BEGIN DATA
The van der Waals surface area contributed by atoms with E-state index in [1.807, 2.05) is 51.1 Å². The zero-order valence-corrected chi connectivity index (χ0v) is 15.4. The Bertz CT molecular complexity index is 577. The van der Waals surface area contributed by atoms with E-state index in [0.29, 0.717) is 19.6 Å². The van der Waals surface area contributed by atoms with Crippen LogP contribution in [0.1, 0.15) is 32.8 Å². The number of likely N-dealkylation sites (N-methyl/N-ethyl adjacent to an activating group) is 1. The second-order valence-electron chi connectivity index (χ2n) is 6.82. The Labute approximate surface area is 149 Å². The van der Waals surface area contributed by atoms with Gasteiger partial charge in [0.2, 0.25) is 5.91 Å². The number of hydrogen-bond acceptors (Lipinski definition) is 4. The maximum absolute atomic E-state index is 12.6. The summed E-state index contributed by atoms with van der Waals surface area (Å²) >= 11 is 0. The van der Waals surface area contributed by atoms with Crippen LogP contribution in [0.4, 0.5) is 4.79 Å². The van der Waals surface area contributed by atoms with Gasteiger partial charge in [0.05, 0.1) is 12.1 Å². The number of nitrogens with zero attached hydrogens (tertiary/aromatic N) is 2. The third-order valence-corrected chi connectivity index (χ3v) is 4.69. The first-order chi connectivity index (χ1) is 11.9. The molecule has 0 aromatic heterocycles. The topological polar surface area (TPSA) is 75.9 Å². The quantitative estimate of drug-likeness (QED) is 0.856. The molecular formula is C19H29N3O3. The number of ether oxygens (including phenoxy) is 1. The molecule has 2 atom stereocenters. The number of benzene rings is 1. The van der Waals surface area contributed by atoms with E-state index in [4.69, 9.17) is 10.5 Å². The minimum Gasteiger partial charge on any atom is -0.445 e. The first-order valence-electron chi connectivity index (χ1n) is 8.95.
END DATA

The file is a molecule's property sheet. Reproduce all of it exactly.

The van der Waals surface area contributed by atoms with E-state index in [1.807, 2.05) is 51.1 Å². The zero-order valence-corrected chi connectivity index (χ0v) is 15.4. The Bertz CT molecular complexity index is 577. The van der Waals surface area contributed by atoms with E-state index in [0.29, 0.717) is 19.6 Å². The van der Waals surface area contributed by atoms with Crippen LogP contribution in [0.1, 0.15) is 32.8 Å². The number of likely N-dealkylation sites (N-methyl/N-ethyl adjacent to an activating group) is 1. The second-order valence-electron chi connectivity index (χ2n) is 6.82. The Labute approximate surface area is 149 Å². The van der Waals surface area contributed by atoms with Gasteiger partial charge in [0.2, 0.25) is 5.91 Å². The number of hydrogen-bond acceptors (Lipinski definition) is 4. The maximum absolute atomic E-state index is 12.6. The summed E-state index contributed by atoms with van der Waals surface area (Å²) >= 11 is 0. The van der Waals surface area contributed by atoms with Crippen LogP contribution in [0.4, 0.5) is 4.79 Å². The van der Waals surface area contributed by atoms with Gasteiger partial charge in [0.05, 0.1) is 12.1 Å². The number of nitrogens with zero attached hydrogens (tertiary/aromatic N) is 2. The third-order valence-corrected chi connectivity index (χ3v) is 4.69. The first-order chi connectivity index (χ1) is 11.9. The molecule has 0 aromatic heterocycles. The topological polar surface area (TPSA) is 75.9 Å². The quantitative estimate of drug-likeness (QED) is 0.856. The molecular formula is C19H29N3O3. The number of ether oxygens (including phenoxy) is 1. The molecule has 2 atom stereocenters. The number of benzene rings is 1. The van der Waals surface area contributed by atoms with E-state index in [4.69, 9.17) is 10.5 Å². The minimum Gasteiger partial charge on any atom is -0.445 e. The first-order valence-electron chi connectivity index (χ1n) is 8.95.